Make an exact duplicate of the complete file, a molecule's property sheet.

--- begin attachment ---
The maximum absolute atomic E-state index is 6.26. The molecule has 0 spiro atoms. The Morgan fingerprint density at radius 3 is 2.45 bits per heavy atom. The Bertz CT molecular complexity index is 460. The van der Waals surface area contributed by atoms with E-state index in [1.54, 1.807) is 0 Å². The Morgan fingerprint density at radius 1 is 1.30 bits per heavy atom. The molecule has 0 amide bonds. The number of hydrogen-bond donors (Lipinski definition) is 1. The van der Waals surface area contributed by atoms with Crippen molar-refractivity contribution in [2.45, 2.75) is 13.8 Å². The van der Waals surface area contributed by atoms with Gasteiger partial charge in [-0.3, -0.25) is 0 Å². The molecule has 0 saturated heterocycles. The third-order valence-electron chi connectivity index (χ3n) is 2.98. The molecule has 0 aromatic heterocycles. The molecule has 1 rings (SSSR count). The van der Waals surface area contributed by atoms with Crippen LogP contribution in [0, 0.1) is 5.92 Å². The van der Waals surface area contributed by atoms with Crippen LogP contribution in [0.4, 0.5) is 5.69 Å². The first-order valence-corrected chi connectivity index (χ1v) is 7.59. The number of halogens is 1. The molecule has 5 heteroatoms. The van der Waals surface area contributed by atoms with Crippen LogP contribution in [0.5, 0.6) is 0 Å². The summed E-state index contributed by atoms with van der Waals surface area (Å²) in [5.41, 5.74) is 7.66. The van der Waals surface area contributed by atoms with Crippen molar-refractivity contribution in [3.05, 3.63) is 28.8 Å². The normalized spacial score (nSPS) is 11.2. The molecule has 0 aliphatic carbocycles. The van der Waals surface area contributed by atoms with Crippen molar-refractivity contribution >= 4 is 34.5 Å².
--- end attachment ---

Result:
The maximum absolute atomic E-state index is 6.26. The molecule has 0 spiro atoms. The Morgan fingerprint density at radius 3 is 2.45 bits per heavy atom. The Bertz CT molecular complexity index is 460. The van der Waals surface area contributed by atoms with E-state index in [1.54, 1.807) is 0 Å². The Morgan fingerprint density at radius 1 is 1.30 bits per heavy atom. The molecule has 0 amide bonds. The number of hydrogen-bond donors (Lipinski definition) is 1. The van der Waals surface area contributed by atoms with Crippen molar-refractivity contribution in [2.45, 2.75) is 13.8 Å². The van der Waals surface area contributed by atoms with Gasteiger partial charge in [-0.3, -0.25) is 0 Å². The molecule has 0 saturated heterocycles. The third-order valence-electron chi connectivity index (χ3n) is 2.98. The molecule has 0 aromatic heterocycles. The molecule has 1 rings (SSSR count). The van der Waals surface area contributed by atoms with Crippen LogP contribution in [0, 0.1) is 5.92 Å². The van der Waals surface area contributed by atoms with Crippen LogP contribution in [0.4, 0.5) is 5.69 Å². The first-order valence-corrected chi connectivity index (χ1v) is 7.59. The number of halogens is 1. The molecule has 5 heteroatoms. The van der Waals surface area contributed by atoms with Crippen LogP contribution in [0.5, 0.6) is 0 Å². The summed E-state index contributed by atoms with van der Waals surface area (Å²) in [5.41, 5.74) is 7.66. The van der Waals surface area contributed by atoms with Crippen molar-refractivity contribution in [3.05, 3.63) is 28.8 Å². The normalized spacial score (nSPS) is 11.2. The molecule has 0 aliphatic carbocycles. The van der Waals surface area contributed by atoms with Crippen molar-refractivity contribution >= 4 is 34.5 Å².